Dave and Jo-Ann circa 1958

I had heard this before, that playing with John Lee Hooker was a challenge, because he felt the music, and wouldn’t change chord at the expected times – he kind of changed chord whenever it felt right to him. Kelly agrees. “Absolutely! I asked McPhee, because I knew he had played with Hooker before. I said what do you do? He said you just watch and listen, you’ll pick it up, you’ll get it quick enough. And he was right. You just get the feeling when Hooker’s going to change.”

These classic blues artists have virtually passed into legend now, and it’s strange to think of them as gigging, jobbing musicians. But still, the likes of Howlin’ Wolf, John Lee Hooker and BB King were already massive celebrities to the burgeoning British scene, and Muddy Waters had arguably lit the fuse that resulted in the British blues explosion. Dave was on the scene and lapping it up. “In ’63, Jo and I used to go to the Croydon Jazz Club at the Star Inn, Croydon on a Friday night, then on a Saturday night, Gomelsky opened a version of the Crawdaddy Club; The Yardbirds were often there. One Saturday night I didn’t go, and Sunday morning Jo-Ann said to me, you’ll never guess who I met in the Star last night. Sonny Boy Williamson and Muddy Waters! The next day, they were playing at the Fairfield Hall in Croydon, on the Folk Festival of the Blues tour. It was their night off before they were playing on the Sunday. Sonny Boy already knew the Yardbirds, so he took Muddy down to see them at the Star. Jo was chatting to them, ’cos she used to sit in with the Yardbirds on occasion as well, and Muddy gave her tickets and backstage passes to the next day, for the show. She couldn’t go ’cos she had a gig, so I went! And that’s when I met Muddy for the first time.”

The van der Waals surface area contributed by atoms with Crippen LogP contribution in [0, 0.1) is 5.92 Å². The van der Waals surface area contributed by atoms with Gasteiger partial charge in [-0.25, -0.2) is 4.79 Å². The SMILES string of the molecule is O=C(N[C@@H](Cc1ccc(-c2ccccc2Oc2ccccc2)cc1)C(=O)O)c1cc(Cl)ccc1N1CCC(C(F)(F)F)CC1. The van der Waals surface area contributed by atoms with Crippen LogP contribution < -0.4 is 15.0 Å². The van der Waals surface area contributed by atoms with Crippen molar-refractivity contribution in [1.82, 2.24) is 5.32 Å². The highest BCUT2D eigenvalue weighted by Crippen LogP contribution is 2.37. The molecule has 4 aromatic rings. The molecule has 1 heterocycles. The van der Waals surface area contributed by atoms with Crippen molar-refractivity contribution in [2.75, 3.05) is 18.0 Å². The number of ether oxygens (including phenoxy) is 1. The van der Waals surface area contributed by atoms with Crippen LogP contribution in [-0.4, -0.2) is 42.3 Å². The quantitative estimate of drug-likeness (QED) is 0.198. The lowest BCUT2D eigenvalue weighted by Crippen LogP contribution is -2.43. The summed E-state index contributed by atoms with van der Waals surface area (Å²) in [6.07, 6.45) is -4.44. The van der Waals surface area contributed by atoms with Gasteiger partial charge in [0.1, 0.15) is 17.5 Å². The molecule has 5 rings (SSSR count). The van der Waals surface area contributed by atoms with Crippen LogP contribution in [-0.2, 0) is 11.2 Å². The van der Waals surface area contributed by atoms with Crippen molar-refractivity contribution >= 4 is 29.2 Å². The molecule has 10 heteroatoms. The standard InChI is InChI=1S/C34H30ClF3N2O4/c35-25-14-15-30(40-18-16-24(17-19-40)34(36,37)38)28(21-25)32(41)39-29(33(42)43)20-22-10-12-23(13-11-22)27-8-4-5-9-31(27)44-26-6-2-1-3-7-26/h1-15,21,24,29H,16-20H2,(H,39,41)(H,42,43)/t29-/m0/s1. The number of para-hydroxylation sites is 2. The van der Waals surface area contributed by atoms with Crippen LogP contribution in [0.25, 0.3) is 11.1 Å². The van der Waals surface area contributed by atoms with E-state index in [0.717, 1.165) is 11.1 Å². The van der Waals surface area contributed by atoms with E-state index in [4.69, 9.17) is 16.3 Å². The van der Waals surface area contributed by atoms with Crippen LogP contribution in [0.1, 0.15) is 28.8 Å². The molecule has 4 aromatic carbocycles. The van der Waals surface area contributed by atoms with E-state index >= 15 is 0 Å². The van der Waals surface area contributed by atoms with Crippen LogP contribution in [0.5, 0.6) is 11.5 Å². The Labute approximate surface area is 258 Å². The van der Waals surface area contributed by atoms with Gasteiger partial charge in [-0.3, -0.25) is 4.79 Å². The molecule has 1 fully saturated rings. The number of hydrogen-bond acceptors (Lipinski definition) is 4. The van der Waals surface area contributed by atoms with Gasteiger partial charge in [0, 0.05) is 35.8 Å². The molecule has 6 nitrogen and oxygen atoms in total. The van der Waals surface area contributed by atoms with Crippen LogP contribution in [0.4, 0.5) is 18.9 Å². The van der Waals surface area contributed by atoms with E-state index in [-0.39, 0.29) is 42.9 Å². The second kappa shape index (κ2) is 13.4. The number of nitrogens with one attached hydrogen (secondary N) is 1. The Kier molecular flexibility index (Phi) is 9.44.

I had heard some stories about Howlin’ Wolf being a hard taskmaster and strict disciplinarian. Kelly is not having any of it. “He was a lovely man, lovely guy. Very, very paternal. We weren’t allowed to have a drink before the show. He would have a single whisky beforehand; we couldn’t drink until after the show. And he said, and don’t go smoking that shit, ’cos it’ll kill you. So we didn’t, ha ha…”

Tony McPhee’s band The Groundhogs was another outfit that backed visiting blues-meisters, and as always, Jo-Ann Kelly was there or thereabouts. “Jo-Ann sang with the early Groundhogs, when it was a 5-piece R’n’B band with Bob Hall on piano. They had backed John Lee Hooker in ’63 or ’64; Jo-Ann had sat in and sung with them, and sung with John, and I had met him. I hadn’t played with him then, but he had heard me play. Then in 1966 my girlfriend and I went to New York, and we went to see Muddy Waters at the Village Gate. It was Herbie Mann’s 5-piece jazz band, Muddy Waters and his band, and Lou Rawls and his band. They all did about a 35-minute set, and then changed; acts kept changing every half hour or 35 minutes. It started about 9 o’clock in the evening and went through to 4 in the morning. And in Muddy’s 2nd set, he said we’ve got a friend in from out of town, and he introduced John Lee Hooker, who came out and did a couple of songs with him. I sent word back with the waiter, saying will you tell John Lee Hooker that Dave Kelly’s here from London? And the waiter came back and said, at the next break, you’re invited to go out the back and meet Muddy and his band in the dressing room, which we did. Muddy was very charming, gave us drinks, and there was an acoustic guitar there on the side, so I picked it up and tuned it to open G, and started playing Muddy’s version of Walking Blues – I had my slide with me, of course. Muddy fell about, and said heeey! and John said yeah, this kid, he knows all your stuff, he’s got it all off! So then I started playing one of John’s songs. And they fell about laughing, they thought it was hilarious, that this young white kid would do their stuff, you know.